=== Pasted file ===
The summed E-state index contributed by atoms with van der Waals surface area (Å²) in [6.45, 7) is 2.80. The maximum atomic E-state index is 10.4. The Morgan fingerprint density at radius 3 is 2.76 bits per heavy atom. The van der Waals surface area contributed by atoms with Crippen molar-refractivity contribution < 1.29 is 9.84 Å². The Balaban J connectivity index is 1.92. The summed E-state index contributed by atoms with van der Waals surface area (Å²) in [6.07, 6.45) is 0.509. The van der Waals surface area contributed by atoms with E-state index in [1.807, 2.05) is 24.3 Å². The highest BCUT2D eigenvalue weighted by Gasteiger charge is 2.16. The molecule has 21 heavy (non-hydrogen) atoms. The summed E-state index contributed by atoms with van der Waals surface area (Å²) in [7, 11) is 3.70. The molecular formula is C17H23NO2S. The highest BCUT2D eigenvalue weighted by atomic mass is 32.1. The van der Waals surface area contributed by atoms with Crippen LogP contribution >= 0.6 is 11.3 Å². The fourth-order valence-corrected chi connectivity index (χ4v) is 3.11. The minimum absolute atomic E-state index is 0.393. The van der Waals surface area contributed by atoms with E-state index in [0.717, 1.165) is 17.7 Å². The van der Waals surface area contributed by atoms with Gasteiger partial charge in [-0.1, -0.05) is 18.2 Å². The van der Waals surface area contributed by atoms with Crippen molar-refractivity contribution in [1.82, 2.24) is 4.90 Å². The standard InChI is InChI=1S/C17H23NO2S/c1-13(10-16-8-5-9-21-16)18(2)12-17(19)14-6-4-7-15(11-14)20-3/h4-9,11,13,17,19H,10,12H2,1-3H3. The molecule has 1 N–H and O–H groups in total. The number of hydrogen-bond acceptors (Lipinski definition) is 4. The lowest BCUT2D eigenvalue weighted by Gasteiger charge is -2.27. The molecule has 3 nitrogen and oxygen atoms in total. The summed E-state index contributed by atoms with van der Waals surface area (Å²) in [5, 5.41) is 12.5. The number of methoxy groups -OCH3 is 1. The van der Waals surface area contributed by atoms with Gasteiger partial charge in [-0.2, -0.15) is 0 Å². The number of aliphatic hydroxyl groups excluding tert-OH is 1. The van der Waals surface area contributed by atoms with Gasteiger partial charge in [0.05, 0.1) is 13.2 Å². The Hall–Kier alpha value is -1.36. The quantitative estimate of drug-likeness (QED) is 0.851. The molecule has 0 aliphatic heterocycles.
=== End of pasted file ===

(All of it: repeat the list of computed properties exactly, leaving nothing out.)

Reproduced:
The summed E-state index contributed by atoms with van der Waals surface area (Å²) in [6.45, 7) is 2.80. The maximum atomic E-state index is 10.4. The Morgan fingerprint density at radius 3 is 2.76 bits per heavy atom. The van der Waals surface area contributed by atoms with Crippen molar-refractivity contribution < 1.29 is 9.84 Å². The Balaban J connectivity index is 1.92. The summed E-state index contributed by atoms with van der Waals surface area (Å²) in [6.07, 6.45) is 0.509. The van der Waals surface area contributed by atoms with E-state index in [1.807, 2.05) is 24.3 Å². The highest BCUT2D eigenvalue weighted by Gasteiger charge is 2.16. The molecule has 21 heavy (non-hydrogen) atoms. The summed E-state index contributed by atoms with van der Waals surface area (Å²) in [7, 11) is 3.70. The molecular formula is C17H23NO2S. The highest BCUT2D eigenvalue weighted by atomic mass is 32.1. The van der Waals surface area contributed by atoms with Crippen LogP contribution >= 0.6 is 11.3 Å². The fourth-order valence-corrected chi connectivity index (χ4v) is 3.11. The minimum absolute atomic E-state index is 0.393. The van der Waals surface area contributed by atoms with E-state index in [0.717, 1.165) is 17.7 Å². The van der Waals surface area contributed by atoms with Gasteiger partial charge in [-0.1, -0.05) is 18.2 Å². The van der Waals surface area contributed by atoms with Crippen molar-refractivity contribution in [1.82, 2.24) is 4.90 Å². The standard InChI is InChI=1S/C17H23NO2S/c1-13(10-16-8-5-9-21-16)18(2)12-17(19)14-6-4-7-15(11-14)20-3/h4-9,11,13,17,19H,10,12H2,1-3H3. The molecule has 1 N–H and O–H groups in total. The number of hydrogen-bond acceptors (Lipinski definition) is 4. The lowest BCUT2D eigenvalue weighted by Gasteiger charge is -2.27. The molecule has 3 nitrogen and oxygen atoms in total. The summed E-state index contributed by atoms with van der Waals surface area (Å²) in [5, 5.41) is 12.5. The number of methoxy groups -OCH3 is 1. The van der Waals surface area contributed by atoms with Gasteiger partial charge in [-0.2, -0.15) is 0 Å². The number of aliphatic hydroxyl groups excluding tert-OH is 1. The van der Waals surface area contributed by atoms with Gasteiger partial charge in [0.05, 0.1) is 13.2 Å². The Hall–Kier alpha value is -1.36. The quantitative estimate of drug-likeness (QED) is 0.851. The molecule has 0 aliphatic heterocycles.